The Labor Department's most recent inflation data showed that U.S. food prices rose by 4.1 percent for the 12 months ending in June, but a deeper look at the numbers reveals that the price of milk, eggs and other essentials in the American diet are actually rising by double digits.
Already stung by a two-year rise in gasoline prices, American consumers now face sharply higher prices for foods they can't do without. This little-known fact may go a long way to explaining why, despite healthy job statistics, Americans remain glum about the economy.
...The Bureau of Labor Statistics said in its June inflation report that egg prices are 19.5 percent higher than they were in June 2006. Over the same period, according to the department's consumer price index, whole milk was up 13.3 percent; fresh chicken 10 percent; navel oranges 19.8 percent; apples 11.7 percent. Dried beans were up 11.5 percent, and white bread just missed double-digit growth, rising by 9.6 percent.
These numbers get lost in the broader inflation rate for all goods and services, which measured 2.7 for the same 12-month period. Across the economy, rising food prices were offset by falling prices for things bought at the mall: computers, cameras, clothing and shoes.
"All of that stuff is going down in price, but prices for gasoline have gotten higher, and food prices have gone up," said Mark Vitner, a senior economist for Wachovia, a large national bank based in Charlotte, N.C.
Here's what things look like:
Why is this happening? Lots of reasons:
It's partly because of corn prices, driven up by congressional mandates for ethanol production, which have reduced the amount of corn available for animal feed. It's also because of tougher immigration enforcement and a late spring freeze, which have made farm laborers scarcer and damaged fruit and vegetable crops, respectively. And it's because of higher diesel fuel costs to run tractors and attractive foreign markets that take U.S. production....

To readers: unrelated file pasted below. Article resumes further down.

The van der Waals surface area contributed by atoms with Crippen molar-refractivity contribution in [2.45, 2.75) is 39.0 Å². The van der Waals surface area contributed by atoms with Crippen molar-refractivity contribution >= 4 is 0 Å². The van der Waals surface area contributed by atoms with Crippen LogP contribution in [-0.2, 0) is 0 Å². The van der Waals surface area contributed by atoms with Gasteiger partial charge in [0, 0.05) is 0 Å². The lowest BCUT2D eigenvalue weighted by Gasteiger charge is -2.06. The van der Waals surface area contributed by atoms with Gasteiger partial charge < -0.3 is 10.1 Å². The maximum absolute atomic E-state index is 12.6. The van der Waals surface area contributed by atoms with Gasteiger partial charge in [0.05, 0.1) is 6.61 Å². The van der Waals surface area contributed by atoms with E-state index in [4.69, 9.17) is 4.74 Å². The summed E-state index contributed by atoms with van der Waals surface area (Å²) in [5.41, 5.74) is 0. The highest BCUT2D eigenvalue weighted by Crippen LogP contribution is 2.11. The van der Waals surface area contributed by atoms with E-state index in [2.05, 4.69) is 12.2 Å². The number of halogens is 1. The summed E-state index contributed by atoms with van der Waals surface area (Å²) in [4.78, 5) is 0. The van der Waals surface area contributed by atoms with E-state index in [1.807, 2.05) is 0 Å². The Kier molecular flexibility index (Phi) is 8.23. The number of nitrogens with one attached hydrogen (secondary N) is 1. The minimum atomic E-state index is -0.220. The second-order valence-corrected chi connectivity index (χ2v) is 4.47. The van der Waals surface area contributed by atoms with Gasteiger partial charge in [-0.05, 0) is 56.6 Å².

Globalization also explains higher milk prices. Australia, a leading milk exporter, is struggling through a drought, and European governments are pulling back dairy subsidies. So U.S. farmers, aided by a weak dollar, are stepping in to meet growing demand for milk products in China and India. That's pinched supply at home and abroad, driving up prices.
And what does Little Lord Pontchartrain think about it:
Meeting with economic writers last week, President Bush dismissed several polls that show Americans are down on the economy. He expressed surprise that inflation is one of the stated concerns.
"They cite inflation?" Bush asked, adding that, "I happen to believe the war has clouded a lot of people's sense of optimism."
Well, the war has clouded "people's sense of optimism." But paying a lot more for food just might have something to do with clouding "people's sense of optimism" too.
Let them eat "computers, cameras, clothing and shoes."
Not to be dogmatic, but inflation is solely a function of money supply. Increases in the price of a commodity, in the absence of an expansion of the money supply will not lead to inflation. The increase in food prices will be compensated for elsewhere in the budgets of consumers. As you said, it in effect reduces their take-home incomes so that either they will find substitutes or reduce consumption in other areas. The first and most obvious area would be discretionary purchases such as electronics.
(although perhaps in reality they will just go further into debt).